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    Author(s): Kathleen G. Maas-Hebner; William H. Emmingham; David L. Larson; Samuel S. Chan
    Date: 2005
    Source: Forest Ecology and Management. 208: 331-345
    Publication Series: Scientific Journal (JRNL)
    PDF: Download Publication  (1.4 MB)


    Five conifers and two hardwoods native to the Pacific Northwest were planted under four overstory densities of 30-year-old plantations of Douglas-fir (Pseudotsuga menziesii (Mirb.) Franco) in the Oregon Coast Range, USA. Stand treatments were unthinned (547 trees ha-1), narrow thin (252 trees ha-1), wide thin (138 trees ha-1), and very wide thin (72 trees ha-1). Conditions in the unthinned stands were lethal to both hardwoods and conifers. Eighth-year survival in thinned stands ranged from 87 to 94% for conifer species and 61 to 94% for hardwood species. Eighth-year mean heights of conifer species ranged from 2.6 to 5.4 m. On the basis of size and damage incurred during the study, we ranked conifer species in decreasing order of suitability for underplanting as western hemlock (Tsuga heterophylla (Raf.) Sarg.), Sitka spruce (Picea sitchensis (Bong.) Carr.), Douglas-fir, grand fir (Abies grandis (Dougl. ex D. Don) Lindl.), and western redcedar (Thuja plicata Donn ex D. Don). Eighth-year mean height of red alder (Alnus rubra (Bong.)) was 7.7 m in thinned stands. Heavy and repeated browse (mostly from elk, Cervus elaphus) on bigleaf maple (Acer macrophyllum Pursh) and to a lesser degree on western redcedar led us to conclude that these species may be unsuitable for underplanting unless they can be adequately protected. The other five conifer species and red alder suffered little damage during the study and are all viable choices for underplanting where diversity enhancement is an objective. Major findings from this study are (1) underplanting was successful (good survival and size) when the overstory canopy was thinned to wide or very wide spacings and available light was markedly increased; (2) fast growth of planted seedlings such as red alder, western hemlock, and Sitka spruce can enhance stand structure early in the development of thinned stands; (3) the level of thinning intensity affects light availability in the understory and will determine the vitality and longevity of underplanted seedlings; and (4) animal damage, mostly from elk browse and antler rubbing, varied by species and by size of seedlings but can be so serious as to limit the choice of seedlings.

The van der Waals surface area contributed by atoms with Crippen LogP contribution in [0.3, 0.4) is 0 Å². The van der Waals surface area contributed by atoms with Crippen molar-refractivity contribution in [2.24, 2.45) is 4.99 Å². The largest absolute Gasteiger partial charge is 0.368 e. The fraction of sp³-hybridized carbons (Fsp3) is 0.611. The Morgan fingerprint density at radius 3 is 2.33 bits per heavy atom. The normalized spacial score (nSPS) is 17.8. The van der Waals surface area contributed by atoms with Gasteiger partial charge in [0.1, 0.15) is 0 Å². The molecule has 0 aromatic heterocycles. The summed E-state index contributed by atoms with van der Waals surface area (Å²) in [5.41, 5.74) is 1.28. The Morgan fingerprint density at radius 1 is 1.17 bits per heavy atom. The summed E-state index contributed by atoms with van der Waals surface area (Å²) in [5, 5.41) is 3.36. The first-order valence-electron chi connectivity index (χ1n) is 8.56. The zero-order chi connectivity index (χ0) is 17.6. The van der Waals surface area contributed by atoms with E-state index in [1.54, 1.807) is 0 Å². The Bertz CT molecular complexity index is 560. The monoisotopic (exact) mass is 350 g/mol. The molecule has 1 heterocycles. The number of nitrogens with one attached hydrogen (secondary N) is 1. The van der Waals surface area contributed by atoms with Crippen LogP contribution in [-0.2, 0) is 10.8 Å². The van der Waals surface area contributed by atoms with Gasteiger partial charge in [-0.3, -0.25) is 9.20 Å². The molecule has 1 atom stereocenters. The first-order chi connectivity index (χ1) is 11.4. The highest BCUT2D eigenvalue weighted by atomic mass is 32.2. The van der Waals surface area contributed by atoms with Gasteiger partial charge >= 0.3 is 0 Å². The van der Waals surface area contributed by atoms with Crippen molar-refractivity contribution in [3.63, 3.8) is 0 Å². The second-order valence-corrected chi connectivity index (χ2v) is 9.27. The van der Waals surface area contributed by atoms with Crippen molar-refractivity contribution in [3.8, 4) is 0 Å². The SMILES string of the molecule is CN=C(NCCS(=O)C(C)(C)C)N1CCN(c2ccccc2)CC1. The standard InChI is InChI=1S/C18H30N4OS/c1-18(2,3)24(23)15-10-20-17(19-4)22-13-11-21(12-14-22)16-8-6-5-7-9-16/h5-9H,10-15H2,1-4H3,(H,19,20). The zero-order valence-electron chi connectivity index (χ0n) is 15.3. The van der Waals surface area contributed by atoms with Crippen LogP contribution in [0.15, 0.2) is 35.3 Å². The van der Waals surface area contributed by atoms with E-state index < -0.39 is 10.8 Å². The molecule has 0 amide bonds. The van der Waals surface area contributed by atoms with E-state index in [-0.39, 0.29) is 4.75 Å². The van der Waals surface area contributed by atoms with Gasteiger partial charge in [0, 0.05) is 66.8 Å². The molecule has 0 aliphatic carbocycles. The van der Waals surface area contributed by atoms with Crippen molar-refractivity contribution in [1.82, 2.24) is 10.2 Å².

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    Maas-Hebner, Kathleen G.; Emmingham, William H.; Larson, David L.; Chan, Samuel S. 2005. Establishment and growth of native hardwood and conifer seedlings underplanted in thinned Douglas-fir stands. Forest Ecology and Management. 208: 331-345


    Oregon, regeneration, species diversity, structural diversity, thinning, underplanting

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